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A daily record of what I'm thinking about what I'm reading

To read about movies and TV shows I'm watching, visit my other blog: Elliot's Watching

Wednesday, December 24, 2014

Will an Israeli writer ever again win a Nobel Prize?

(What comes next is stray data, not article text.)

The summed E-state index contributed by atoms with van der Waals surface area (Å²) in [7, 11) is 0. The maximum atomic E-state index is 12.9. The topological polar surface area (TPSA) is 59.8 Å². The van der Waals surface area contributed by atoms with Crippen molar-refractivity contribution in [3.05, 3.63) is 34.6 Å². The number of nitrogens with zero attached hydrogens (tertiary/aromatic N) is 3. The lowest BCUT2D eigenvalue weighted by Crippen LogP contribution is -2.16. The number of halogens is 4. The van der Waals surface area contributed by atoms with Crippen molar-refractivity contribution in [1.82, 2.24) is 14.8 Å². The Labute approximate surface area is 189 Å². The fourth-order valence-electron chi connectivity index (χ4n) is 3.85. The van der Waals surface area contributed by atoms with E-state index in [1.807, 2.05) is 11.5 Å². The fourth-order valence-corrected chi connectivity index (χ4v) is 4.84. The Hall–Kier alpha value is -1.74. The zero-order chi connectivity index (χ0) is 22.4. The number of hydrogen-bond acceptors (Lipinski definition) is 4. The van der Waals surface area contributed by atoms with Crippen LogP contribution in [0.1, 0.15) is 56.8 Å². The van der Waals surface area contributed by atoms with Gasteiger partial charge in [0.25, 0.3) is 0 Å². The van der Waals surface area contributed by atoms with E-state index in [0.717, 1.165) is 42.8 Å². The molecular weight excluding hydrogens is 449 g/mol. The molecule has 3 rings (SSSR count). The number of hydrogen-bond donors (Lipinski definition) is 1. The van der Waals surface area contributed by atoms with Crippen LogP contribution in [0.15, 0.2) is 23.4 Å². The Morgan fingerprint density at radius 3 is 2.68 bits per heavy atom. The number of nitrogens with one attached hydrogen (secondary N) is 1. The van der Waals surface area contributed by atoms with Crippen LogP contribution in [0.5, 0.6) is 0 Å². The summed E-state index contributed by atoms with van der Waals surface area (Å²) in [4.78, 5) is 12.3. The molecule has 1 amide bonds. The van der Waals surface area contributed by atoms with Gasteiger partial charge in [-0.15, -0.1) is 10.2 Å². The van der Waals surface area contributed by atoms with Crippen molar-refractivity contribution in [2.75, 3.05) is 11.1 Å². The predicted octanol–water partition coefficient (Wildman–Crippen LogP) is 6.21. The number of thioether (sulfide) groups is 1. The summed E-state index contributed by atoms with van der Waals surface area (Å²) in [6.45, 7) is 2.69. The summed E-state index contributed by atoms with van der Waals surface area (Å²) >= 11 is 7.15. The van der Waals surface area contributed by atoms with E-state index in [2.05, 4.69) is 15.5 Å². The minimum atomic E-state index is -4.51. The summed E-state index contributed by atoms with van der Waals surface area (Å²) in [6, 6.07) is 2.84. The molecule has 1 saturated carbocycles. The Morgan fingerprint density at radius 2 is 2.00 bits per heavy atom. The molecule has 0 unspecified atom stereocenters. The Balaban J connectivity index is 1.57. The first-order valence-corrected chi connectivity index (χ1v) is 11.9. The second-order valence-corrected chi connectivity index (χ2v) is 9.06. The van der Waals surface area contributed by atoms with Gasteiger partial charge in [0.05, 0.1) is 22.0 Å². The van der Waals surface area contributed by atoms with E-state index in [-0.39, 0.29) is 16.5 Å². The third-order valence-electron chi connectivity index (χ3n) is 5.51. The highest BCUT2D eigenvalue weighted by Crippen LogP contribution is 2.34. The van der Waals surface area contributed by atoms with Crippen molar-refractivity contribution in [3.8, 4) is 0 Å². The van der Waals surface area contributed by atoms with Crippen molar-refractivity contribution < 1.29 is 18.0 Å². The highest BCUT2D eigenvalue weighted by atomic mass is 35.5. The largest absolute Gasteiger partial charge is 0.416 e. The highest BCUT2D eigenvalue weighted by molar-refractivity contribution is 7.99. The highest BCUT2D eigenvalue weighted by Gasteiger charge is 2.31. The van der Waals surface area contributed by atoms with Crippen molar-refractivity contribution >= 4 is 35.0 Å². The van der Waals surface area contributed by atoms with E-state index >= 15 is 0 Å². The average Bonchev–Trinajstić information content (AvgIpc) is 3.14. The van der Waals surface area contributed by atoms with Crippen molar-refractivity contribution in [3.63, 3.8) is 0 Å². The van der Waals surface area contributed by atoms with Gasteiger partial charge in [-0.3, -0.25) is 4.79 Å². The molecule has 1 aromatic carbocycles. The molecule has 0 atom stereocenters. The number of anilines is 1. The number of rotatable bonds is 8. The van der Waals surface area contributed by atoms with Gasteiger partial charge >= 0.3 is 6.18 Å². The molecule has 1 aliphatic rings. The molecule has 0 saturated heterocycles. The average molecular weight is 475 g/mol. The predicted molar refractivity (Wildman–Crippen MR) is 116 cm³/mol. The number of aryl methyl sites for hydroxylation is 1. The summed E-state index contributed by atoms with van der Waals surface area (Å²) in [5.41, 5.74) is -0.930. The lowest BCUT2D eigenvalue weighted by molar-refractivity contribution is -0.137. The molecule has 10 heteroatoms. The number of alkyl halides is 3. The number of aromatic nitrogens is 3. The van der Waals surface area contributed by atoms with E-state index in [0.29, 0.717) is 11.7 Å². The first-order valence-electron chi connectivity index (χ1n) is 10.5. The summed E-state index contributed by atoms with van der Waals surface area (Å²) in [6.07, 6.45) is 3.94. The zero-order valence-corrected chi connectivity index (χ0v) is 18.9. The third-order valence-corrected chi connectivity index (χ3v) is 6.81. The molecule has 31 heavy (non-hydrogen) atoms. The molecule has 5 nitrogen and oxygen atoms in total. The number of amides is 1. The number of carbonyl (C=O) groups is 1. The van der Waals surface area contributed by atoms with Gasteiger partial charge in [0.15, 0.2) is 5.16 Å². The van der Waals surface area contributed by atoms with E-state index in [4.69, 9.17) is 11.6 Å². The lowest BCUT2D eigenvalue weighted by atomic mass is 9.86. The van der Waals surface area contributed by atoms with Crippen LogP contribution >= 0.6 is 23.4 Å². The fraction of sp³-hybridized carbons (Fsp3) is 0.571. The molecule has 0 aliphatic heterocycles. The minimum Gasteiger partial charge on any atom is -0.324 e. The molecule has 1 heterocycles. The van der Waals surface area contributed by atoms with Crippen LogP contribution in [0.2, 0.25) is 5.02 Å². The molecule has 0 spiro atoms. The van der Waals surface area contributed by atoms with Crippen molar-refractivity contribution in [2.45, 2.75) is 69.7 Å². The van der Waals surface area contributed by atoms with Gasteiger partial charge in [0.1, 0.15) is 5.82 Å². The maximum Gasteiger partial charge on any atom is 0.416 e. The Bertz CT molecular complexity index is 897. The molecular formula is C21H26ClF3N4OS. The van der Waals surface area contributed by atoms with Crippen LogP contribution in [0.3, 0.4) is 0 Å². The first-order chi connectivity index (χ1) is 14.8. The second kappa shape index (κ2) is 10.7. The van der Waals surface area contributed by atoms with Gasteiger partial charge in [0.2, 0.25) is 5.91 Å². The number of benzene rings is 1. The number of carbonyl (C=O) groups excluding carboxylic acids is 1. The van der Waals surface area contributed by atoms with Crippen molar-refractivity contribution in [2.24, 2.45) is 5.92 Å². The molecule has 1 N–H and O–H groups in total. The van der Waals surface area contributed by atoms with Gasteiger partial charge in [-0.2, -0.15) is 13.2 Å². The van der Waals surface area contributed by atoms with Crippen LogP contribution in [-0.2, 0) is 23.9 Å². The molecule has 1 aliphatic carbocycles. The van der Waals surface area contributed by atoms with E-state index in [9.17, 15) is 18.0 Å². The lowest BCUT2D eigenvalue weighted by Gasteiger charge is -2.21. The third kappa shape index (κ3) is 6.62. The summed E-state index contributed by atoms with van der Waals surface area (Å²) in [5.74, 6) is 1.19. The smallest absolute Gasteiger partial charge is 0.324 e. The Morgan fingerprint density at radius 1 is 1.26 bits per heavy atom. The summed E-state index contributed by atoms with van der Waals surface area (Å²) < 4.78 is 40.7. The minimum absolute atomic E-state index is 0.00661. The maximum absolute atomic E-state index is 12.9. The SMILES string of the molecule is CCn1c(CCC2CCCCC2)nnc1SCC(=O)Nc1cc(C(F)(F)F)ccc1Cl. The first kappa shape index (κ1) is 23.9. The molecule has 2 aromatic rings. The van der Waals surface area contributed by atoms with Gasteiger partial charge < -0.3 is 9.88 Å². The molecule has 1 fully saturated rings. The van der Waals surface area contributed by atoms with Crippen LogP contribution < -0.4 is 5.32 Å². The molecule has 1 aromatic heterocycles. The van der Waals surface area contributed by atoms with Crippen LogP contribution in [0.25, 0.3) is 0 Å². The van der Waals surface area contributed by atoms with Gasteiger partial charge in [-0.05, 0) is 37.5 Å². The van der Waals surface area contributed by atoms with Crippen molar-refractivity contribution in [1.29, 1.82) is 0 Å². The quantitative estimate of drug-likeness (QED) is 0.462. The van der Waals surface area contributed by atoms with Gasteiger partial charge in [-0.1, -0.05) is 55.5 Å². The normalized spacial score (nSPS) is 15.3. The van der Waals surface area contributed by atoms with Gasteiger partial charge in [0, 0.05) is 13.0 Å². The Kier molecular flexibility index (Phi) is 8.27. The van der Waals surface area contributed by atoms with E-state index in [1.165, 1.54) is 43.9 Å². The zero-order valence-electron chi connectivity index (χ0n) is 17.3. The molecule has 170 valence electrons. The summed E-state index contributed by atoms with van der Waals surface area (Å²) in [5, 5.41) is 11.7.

Aharon Appelfeld is one whose name keeps coming up, along w/ A.B. Yehoshua, as potential Nobel winners, thought I doubt the award will ever again go to an Israeli writer; I'd never read any of his novels, and started yesterday on the brief novel Suddenly, Love, based on a strong review I'd read probably a year ago. Perhaps this isn't the best starting point for readers new to Appelfeld, though, I gather from what I know of his other books, that it's typical in that it's about contemporary Israelis still living in the shadow of the Holocaust. It's a very stark book, to put it mildly: half-way through, and it appears there will be only two characters in the entire novel, Ernst, a retired Israeli businessman who is recovery from surgery (back surgery?) and devotes his time to writing. He's not a published writer and, one suspects, not a very good writer, either, but he's trying through his writing, as many do, to make sense of the course of his life, which has been tormented: in youth he left his Rumanian family and took up with Stalinist-Communists an activist and even a terrorist in the cause. Precisely what brought him to Israel is unclear at this point, but he is in some ways using his writing to restore the broken connection with his parents and his childhood. The other character, Irena, is a 30-something orphaned caretaker, trained as a nurse and now working full time for Ernst. She is not an intellectual, and is in some ways - unlike him - a devout Jew. She also has a longing for her parents, whom she dreams about often, and a devotion to Ernst, with whom she's obviously enamored. He, too, is very attracted to her but cannot or will not express these feelings directly. They are both suffering in their loneliness, both victims in a sense of the great social upheavals of their youth. And you can't help but think that the title gives too much away, that they will in some way eventually find salvation or peace in some kind of expressed love for each other.

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